William A. Masters II, who shot and killed one graffiti vandal in Sun Valley last January and wounded another in a case that roused a national debate, was sentenced Wednesday to spend 30 days removing graffiti and three years on probation--and give up his guns.
Protesters outside the courtroom continued to call for Masters to be tried and imprisoned for murder--an option prosecutors rejected months ago, saying Masters acted in self-defense.
Masters' case exploded onto the national talk-radio circuit and commentary pages, areas where he drew widespread support, much of it from gun owners and anti-crime and anti-graffiti forces who praised him as a law-abiding citizen who stood up to menacing street thugs. Critics called him a racist vigilante, contending that he shot the two Latino youths needlessly because he was a gun nut who prowled the streets with a pistol late at night, looking for trouble.
Masters, 35, was convicted last month on two misdemeanor counts--carrying a concealed firearm in public and carrying a loaded firearm in public.
The graffiti-removal portion of his sentence is a common community service ordered in many misdemeanor cases.
Municipal Judge Lloyd Nash also sentenced Masters to attend the 10-hour Hospital and Morgue Program in which participants view victims of violent crimes in an emergency room and visit a morgue to witness an autopsy.
Nash ordered that Masters' 9-millimeter semiautomatic pistol be destroyed and banned him from possessing any firearm or other dangerous weapon while on probation.
Masters, an activist for the right of citizens to bear arms and who previously ran afoul of the law in Texas for carrying swords in the street, has repeatedly said he would not allow himself to be disarmed.
Masters said after the sentencing that he was unsure what he would do with what he described as his "small collection" of weapons.
"That's something I'm going to have to take care of," he said.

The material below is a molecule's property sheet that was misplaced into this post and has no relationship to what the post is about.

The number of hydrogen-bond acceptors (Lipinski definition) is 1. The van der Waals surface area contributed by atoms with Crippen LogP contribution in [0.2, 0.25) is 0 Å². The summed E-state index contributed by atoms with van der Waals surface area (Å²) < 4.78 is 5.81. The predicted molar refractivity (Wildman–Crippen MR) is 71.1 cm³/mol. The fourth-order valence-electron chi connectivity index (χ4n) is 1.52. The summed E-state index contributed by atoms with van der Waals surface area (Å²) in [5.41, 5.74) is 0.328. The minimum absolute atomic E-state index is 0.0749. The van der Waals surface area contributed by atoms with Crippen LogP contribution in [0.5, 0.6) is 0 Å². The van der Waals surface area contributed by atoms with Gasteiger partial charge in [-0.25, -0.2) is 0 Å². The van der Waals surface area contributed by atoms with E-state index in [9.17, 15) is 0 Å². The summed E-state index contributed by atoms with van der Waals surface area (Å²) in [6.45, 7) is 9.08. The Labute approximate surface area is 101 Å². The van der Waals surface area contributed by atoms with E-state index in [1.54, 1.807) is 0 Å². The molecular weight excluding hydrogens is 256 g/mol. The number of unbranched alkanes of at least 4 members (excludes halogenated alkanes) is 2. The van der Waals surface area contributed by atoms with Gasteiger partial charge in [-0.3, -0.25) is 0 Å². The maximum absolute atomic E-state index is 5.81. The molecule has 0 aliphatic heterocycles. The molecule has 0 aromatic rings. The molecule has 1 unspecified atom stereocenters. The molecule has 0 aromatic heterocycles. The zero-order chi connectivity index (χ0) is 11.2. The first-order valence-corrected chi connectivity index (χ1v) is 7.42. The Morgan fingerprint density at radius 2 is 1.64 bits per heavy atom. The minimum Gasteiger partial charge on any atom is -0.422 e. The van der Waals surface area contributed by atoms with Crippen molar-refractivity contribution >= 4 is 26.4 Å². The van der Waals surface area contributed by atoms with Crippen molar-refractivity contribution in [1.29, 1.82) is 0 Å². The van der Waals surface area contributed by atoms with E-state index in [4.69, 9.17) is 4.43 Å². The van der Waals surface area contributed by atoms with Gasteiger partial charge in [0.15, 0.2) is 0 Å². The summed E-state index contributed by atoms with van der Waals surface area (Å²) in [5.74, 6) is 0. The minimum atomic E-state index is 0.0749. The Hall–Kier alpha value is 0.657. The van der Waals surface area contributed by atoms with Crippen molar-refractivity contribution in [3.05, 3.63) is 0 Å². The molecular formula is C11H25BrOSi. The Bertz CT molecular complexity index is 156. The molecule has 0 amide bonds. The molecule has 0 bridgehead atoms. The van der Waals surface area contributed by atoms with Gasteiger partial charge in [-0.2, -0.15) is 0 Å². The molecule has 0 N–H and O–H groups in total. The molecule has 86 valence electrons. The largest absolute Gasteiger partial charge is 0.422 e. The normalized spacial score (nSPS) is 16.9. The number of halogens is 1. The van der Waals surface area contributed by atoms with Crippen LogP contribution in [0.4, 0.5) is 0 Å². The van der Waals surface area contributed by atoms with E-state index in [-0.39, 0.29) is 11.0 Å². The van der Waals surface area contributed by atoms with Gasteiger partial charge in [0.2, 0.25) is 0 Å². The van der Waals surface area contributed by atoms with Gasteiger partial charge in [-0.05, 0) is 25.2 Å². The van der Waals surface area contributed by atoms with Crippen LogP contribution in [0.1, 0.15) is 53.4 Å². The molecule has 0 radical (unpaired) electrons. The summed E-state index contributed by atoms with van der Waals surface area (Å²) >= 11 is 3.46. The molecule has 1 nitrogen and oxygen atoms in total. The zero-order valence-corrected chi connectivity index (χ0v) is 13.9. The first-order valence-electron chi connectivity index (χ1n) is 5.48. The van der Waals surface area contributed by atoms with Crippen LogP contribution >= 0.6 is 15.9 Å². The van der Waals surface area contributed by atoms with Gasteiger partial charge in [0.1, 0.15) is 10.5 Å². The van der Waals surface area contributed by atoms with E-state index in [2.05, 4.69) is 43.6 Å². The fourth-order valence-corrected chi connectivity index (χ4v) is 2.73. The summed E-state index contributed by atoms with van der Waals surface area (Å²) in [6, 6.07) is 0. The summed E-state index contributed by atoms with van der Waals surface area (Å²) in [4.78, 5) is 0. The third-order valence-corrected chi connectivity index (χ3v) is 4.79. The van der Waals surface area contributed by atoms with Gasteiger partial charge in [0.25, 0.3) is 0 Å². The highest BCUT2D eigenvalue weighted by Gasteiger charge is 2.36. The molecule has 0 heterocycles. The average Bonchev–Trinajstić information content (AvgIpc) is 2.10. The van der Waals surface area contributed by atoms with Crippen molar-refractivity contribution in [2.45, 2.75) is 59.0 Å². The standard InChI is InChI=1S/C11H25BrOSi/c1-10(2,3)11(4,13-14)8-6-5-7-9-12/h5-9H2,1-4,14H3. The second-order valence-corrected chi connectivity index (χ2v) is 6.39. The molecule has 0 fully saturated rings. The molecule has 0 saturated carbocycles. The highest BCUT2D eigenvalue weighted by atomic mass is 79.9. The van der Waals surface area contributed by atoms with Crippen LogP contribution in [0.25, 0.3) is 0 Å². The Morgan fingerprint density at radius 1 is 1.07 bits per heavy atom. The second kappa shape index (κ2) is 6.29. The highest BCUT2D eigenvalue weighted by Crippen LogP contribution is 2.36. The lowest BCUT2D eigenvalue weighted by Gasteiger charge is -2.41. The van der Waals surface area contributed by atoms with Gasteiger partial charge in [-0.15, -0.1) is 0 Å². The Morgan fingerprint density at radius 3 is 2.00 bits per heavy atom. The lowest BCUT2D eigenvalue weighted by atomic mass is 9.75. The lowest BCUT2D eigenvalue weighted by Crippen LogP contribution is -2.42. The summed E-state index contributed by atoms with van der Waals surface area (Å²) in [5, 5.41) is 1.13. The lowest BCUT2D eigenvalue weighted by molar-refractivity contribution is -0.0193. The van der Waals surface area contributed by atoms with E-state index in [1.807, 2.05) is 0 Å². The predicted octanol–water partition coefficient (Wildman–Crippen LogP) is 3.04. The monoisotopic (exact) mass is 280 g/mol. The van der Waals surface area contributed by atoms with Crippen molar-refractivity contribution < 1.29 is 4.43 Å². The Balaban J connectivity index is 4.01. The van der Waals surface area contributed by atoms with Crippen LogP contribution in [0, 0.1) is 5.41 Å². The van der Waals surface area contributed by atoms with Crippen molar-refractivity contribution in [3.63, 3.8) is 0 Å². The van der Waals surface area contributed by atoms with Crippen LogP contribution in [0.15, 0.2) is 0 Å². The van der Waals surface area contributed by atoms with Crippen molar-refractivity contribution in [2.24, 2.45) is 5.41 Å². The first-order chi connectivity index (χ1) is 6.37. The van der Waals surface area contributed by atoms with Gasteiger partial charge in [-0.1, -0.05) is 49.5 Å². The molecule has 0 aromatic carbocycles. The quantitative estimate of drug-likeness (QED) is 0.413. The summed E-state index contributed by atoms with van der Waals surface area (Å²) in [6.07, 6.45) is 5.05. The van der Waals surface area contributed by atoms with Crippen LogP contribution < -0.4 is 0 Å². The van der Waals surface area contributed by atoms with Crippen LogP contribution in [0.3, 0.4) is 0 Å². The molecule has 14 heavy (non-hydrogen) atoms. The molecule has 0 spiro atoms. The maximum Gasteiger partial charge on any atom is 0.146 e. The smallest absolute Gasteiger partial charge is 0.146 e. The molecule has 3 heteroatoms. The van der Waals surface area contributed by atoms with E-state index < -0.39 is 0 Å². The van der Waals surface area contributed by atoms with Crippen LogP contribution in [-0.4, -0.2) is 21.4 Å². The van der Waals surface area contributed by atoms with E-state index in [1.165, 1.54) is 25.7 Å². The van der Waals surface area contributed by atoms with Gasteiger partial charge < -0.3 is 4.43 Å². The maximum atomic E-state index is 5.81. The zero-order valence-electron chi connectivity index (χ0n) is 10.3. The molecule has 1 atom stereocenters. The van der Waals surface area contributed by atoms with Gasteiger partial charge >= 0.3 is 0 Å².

The sentence included four days of incarceration, but that refers to time Masters had already spent in jail.
"Nothing happened that we weren't expecting," Masters said outside the courtroom.
But protesters called the sentence a miscarriage of justice.
"He should be brought up for charges of first-degree murder. What does this say to the family of a dead youth?" said Daniel Ruiz, a member of a group known as the Four Winds Student Movement, in the corridor outside the courtroom.
"The truth is he killed a kid. How many more kids have to die?"
A coalition of Latino attorneys has also protested the decision not to prosecute Masters on more serious charges.
Masters killed Cesar Rene Arce, 18, and wounded David Hillo, now 21, in a confrontation just after midnight Jan. 31 under a Hollywood Freeway overpass. Masters said that when he encountered the youths painting graffiti, he wrote down the license number of their car. They demanded he surrender the paper and his wallet, and he pulled his pistol and opened fire when Hillo threatened him with a screwdriver, he said.
Masters, who was not licensed to carry a gun, shot Arce through the back of the chest, fatally wounding him. Hillo was hit in the buttocks.
Hillo conceded that he was holding a screwdriver, but denied threatening Masters. He was given brief hospital treatment for his wound and released. He was later sentenced to 20 days in jail, 60 days of graffiti removal and three years probation for trespassing.
Although Masters was held for investigation of the shootings, the district attorney's office refused to prosecute him, declaring he had acted in self-defense. The case was turned over to the city attorney's office, which prosecutes misdemeanors, to deal with the gun charges.
Masters said later that he enjoyed taking long walks late at night in his high-crime neighborhood, and repeatedly said he intended to continue doing so, despite the shooting.
Masters' lawyer, C. D. (Chuck) Michel, denied that Masters was out looking for trouble the night he found Arce and Hillo.
"Mr. Masters is not a vigilante," Michel said. "He's just somebody who did not want to be a victim."
George A. Schell, the deputy city attorney who prosecuted the case, sought a sentence of at least 90 days in jail and 90 days of graffiti removal. He said Wednesday that Masters showed no remorse and was "somewhat boastful."
"I think [the case] typifies why bringing back the Wild West is not right," Schell said. "The notion of everyone going around with loaded, concealed firearms, I think, sends a bad message."
During the court proceedings Wednesday, Masters questioned the judge about his sentence.
"Does that mean I have to give away my weapons I already own?" Masters asked. "Do I have to clear out my house?"
"I told you we're not treating you any different from anyone else."
Masters and Michel reiterated their belief that California's concealed-weapons laws are unconstitutional, an argument rejected by Nash. The judge also disagreed with arguments that Masters needed to hide his weapon because he feared he might be attacked by mistake if police found him with a loaded gun, and out of fear that gang members might assault him.
"People are afraid of crime," Masters said. "Obviously, if I didn't feel vulnerable without a gun I wouldn't have had a gun that night."